Princess Sarah’s program is more than an inspiring story of discovering her roots of becoming a princess. Sarah works with organizations to customize a message that is right for them.
Sarah has over 10 years+ of working with corporate and education groups on developing successful D&I programs as well as how to have conversations.
With Sarah’s program, groups will learn:
How to listen to each other, even when you don’t agree
How to create empathy
Understand Intersectionality more
Princess Sarah uses her personal experience as an adopted child growing up in a bi-racial family, as well as understanding a whole new culture when she discovered that she was a real-life princess. Along with real personal examples, Sarah provides actionable takeaways based on the needs of the organization.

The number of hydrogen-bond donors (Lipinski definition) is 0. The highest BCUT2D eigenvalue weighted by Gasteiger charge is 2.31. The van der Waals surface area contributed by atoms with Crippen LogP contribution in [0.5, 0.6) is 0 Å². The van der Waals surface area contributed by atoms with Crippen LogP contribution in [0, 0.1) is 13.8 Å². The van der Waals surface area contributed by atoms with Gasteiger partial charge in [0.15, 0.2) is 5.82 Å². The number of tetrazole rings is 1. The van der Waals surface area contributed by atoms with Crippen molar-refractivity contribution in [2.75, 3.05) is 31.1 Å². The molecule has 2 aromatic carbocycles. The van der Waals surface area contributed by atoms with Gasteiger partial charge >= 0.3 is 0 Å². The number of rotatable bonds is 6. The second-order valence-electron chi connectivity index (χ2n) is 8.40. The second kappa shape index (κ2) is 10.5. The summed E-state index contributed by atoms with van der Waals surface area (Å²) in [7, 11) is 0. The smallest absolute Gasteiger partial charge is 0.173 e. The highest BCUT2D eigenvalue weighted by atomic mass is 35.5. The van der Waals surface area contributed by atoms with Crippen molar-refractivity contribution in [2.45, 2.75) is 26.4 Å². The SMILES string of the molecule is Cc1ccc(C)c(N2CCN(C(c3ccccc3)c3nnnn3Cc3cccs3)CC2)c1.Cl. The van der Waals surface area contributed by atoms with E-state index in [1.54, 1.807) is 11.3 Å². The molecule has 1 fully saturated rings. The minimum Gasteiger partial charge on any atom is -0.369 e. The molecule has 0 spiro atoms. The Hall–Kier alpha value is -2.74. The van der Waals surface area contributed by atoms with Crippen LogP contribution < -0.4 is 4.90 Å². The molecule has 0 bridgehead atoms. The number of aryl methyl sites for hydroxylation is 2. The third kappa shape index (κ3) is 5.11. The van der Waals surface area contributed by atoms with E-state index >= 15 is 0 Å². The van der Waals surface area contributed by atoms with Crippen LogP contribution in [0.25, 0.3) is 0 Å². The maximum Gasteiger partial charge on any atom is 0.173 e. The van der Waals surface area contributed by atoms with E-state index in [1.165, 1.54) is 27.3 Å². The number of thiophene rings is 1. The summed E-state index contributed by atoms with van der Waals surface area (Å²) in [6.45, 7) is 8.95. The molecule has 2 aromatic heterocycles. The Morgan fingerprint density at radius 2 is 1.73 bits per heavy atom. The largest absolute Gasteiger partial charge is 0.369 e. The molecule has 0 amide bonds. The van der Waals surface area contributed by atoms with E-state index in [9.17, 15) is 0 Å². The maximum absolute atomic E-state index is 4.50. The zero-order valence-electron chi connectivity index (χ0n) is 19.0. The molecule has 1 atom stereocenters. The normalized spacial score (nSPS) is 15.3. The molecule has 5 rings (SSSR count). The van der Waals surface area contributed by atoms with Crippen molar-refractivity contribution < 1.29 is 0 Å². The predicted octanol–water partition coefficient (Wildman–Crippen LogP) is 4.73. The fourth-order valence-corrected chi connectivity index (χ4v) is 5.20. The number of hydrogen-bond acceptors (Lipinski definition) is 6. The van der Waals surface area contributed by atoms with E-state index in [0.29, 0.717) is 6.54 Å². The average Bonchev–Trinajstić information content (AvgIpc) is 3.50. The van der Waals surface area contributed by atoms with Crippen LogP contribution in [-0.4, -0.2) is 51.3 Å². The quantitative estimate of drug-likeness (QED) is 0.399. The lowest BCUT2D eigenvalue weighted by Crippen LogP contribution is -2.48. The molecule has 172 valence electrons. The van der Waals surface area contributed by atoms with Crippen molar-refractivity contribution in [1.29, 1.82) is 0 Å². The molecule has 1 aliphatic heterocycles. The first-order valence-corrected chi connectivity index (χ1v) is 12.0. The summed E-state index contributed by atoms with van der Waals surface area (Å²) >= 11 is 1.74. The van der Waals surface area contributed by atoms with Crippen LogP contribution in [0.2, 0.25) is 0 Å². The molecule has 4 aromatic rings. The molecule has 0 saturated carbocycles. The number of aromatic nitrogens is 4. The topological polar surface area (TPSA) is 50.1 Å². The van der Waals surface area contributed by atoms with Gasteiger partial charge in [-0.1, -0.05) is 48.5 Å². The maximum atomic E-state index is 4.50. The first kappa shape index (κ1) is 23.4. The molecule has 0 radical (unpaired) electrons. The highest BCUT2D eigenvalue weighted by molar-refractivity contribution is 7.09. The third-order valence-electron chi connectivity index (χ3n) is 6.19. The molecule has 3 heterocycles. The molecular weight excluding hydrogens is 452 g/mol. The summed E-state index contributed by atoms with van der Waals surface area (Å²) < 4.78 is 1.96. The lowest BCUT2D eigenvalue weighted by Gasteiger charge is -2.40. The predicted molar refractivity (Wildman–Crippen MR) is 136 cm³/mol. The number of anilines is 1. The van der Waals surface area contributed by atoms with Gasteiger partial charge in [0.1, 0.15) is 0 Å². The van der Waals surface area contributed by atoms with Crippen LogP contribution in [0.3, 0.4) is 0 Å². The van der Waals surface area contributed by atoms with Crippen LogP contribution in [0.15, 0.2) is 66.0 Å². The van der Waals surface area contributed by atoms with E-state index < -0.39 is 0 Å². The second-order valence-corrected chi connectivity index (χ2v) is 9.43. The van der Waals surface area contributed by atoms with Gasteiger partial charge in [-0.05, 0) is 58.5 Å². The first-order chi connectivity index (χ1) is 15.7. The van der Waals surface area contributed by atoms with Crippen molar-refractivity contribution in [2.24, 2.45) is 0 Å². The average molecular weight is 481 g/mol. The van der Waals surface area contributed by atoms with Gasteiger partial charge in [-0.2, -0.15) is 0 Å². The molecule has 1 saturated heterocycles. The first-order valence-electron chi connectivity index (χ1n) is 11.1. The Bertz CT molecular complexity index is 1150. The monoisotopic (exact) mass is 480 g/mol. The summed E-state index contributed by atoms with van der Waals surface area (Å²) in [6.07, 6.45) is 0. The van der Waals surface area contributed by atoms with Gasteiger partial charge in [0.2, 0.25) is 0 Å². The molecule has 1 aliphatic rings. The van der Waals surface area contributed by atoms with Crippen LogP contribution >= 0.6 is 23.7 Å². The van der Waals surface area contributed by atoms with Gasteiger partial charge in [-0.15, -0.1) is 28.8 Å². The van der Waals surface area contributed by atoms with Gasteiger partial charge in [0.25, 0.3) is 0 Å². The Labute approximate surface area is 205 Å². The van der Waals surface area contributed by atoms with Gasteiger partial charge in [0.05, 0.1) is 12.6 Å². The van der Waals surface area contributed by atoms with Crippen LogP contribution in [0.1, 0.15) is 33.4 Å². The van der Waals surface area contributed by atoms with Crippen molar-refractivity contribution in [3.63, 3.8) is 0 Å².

Princess Found: You are More than Your Title
Raised in West Virginia by her adopted parents, Sarah Culberson had little knowledge of her ancestry. She grew up in a loving, white household, but she had questions about her identity and biracial roots that led her to hire a private investigator. When she began her unforgettable journey to find her family, she never imagined what she would discover or how it would change her life: she was related to African royalty. Her biological grandfather is the Paramount Chief of a village in Sierra Leone, West Africa, and Sarah is considered a Mahaloi, with the status of a princess.
Princess Sarah takes an audience on her journey from princess to humanitarian. She shares that everyone has to earn their title, whether it’s that of being a mother, a company leader, or new team hires. The title alone does not give a person success. Sarah’s talk focuses on core values that attendees can use personally and professionally:
Build a community and culture